Small Worms, Small RNAs, Big Questions

Image: Courtesy of Frank Slack  SMALL, YET POTENT: A new and intriguing class of small RNAs can regulate eukaryotic gene expression. But scientists are trying to understand which signals cause these molecules to repress translation (left), and which cause RNA degradation (right). The answer could pave the way for gene therapy advances, among others. Andrew Fire and colleagues first described RNA interference (RNAi) in Caenorhabditis elegans in 1998.1 Exogenous double-stranded RNA (dsRNA)

Aileen Constans
Jul 21, 2002

Image: Courtesy of Frank Slack
 SMALL, YET POTENT: A new and intriguing class of small RNAs can regulate eukaryotic gene expression. But scientists are trying to understand which signals cause these molecules to repress translation (left), and which cause RNA degradation (right). The answer could pave the way for gene therapy advances, among others.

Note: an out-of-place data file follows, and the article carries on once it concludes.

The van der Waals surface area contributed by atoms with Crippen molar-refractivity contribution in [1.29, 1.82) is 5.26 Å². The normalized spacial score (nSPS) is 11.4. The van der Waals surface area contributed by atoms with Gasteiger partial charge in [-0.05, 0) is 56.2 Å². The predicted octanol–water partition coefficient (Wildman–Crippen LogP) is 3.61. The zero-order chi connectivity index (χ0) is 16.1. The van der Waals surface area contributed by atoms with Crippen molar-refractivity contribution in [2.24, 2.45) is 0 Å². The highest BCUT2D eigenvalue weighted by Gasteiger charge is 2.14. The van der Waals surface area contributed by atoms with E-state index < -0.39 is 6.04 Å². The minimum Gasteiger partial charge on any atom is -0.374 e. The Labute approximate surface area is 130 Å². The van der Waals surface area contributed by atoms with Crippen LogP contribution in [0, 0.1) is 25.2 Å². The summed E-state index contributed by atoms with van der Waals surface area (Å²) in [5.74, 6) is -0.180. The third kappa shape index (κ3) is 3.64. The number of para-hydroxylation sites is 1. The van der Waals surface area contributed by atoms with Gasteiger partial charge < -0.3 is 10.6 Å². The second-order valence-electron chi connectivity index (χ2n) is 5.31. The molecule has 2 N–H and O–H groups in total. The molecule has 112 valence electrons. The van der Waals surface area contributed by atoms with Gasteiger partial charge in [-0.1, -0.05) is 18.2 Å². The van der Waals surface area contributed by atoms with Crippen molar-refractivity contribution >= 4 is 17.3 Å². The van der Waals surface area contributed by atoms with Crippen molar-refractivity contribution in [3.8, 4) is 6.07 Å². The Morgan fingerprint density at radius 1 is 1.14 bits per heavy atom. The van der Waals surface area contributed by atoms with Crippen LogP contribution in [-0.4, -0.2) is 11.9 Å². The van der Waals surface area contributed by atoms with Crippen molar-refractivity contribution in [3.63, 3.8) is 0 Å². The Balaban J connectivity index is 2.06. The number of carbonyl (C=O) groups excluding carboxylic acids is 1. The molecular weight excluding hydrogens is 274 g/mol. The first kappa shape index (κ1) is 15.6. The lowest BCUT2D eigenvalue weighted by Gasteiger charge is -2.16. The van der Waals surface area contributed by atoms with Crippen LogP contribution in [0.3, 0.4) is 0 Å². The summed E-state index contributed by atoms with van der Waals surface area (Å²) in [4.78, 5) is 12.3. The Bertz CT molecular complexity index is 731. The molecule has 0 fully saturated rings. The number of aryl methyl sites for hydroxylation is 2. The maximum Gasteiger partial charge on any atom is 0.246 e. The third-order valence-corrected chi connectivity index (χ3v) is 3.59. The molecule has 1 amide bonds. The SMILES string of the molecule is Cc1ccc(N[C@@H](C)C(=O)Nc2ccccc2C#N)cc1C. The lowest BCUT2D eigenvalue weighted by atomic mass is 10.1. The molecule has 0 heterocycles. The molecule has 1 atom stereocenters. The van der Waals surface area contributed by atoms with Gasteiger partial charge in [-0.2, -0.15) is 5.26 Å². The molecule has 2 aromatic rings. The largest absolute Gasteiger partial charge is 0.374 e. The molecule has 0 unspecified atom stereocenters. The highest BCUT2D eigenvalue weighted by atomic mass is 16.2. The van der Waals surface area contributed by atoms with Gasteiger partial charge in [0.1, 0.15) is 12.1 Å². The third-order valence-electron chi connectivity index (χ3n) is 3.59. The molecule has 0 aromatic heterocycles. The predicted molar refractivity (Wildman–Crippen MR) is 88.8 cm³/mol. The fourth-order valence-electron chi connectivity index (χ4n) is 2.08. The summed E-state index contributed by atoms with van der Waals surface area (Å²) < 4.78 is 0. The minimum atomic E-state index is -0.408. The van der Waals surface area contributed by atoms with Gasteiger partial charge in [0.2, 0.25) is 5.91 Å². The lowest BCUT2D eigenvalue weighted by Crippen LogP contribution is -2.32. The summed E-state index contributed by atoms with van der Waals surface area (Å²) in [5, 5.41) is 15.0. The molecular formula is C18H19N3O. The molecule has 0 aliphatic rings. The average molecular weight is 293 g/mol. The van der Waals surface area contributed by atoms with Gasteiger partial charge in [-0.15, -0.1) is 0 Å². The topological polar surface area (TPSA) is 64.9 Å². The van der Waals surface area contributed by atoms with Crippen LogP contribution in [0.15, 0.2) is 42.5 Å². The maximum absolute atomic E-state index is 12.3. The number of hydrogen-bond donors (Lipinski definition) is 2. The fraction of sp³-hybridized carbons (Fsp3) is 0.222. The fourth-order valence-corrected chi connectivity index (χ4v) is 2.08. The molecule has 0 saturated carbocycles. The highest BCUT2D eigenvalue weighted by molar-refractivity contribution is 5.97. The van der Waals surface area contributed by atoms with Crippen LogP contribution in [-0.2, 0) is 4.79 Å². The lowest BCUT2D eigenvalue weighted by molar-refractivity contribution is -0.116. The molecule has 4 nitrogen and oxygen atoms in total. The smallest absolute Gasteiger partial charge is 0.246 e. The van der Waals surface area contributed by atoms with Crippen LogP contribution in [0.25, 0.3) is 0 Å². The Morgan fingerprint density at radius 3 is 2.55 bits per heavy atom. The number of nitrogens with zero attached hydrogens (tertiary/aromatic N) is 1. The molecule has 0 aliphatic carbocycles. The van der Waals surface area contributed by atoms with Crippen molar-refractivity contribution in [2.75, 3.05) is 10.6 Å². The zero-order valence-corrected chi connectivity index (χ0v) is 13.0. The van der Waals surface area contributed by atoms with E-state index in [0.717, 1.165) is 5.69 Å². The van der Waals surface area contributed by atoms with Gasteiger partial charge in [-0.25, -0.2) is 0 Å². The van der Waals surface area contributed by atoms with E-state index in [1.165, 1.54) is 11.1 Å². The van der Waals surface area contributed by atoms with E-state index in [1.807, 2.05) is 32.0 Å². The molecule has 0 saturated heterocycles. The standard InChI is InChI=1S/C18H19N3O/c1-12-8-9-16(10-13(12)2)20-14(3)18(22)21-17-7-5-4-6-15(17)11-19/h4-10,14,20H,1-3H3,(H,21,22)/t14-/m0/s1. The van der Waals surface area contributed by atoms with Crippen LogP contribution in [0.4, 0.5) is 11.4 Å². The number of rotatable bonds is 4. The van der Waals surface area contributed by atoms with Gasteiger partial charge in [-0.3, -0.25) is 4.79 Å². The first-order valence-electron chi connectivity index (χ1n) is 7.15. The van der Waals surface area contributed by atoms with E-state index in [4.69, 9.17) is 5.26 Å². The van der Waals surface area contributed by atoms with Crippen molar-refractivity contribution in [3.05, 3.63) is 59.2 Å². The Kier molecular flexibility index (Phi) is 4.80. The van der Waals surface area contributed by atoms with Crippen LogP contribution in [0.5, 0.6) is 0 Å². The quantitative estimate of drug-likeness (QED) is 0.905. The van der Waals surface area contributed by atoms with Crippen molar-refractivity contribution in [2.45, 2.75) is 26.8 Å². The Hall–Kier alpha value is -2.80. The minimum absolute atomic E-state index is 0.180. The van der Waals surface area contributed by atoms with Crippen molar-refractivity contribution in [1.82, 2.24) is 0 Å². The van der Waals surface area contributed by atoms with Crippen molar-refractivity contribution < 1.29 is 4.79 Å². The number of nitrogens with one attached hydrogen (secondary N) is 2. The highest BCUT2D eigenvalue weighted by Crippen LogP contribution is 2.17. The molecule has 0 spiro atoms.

Andrew Fire and colleagues first described RNA interference (RNAi) in Caenorhabditis elegans in 1998.1 Exogenous double-stranded RNA (dsRNA) injected into cells effectively induced silencing of an endogenous gene complementary to the injected RNA. Since then, scientists have used RNAi to silence genes in several organisms, and biotech companies have introduced products to assist them.2,3 In recent months, a number of groups have published data linking the RNAi pathway to a newly discovered class of small RNAs, called microRNAs (miRNAs), the functions of which are largely unknown.

The discovery of these small RNAs in a...

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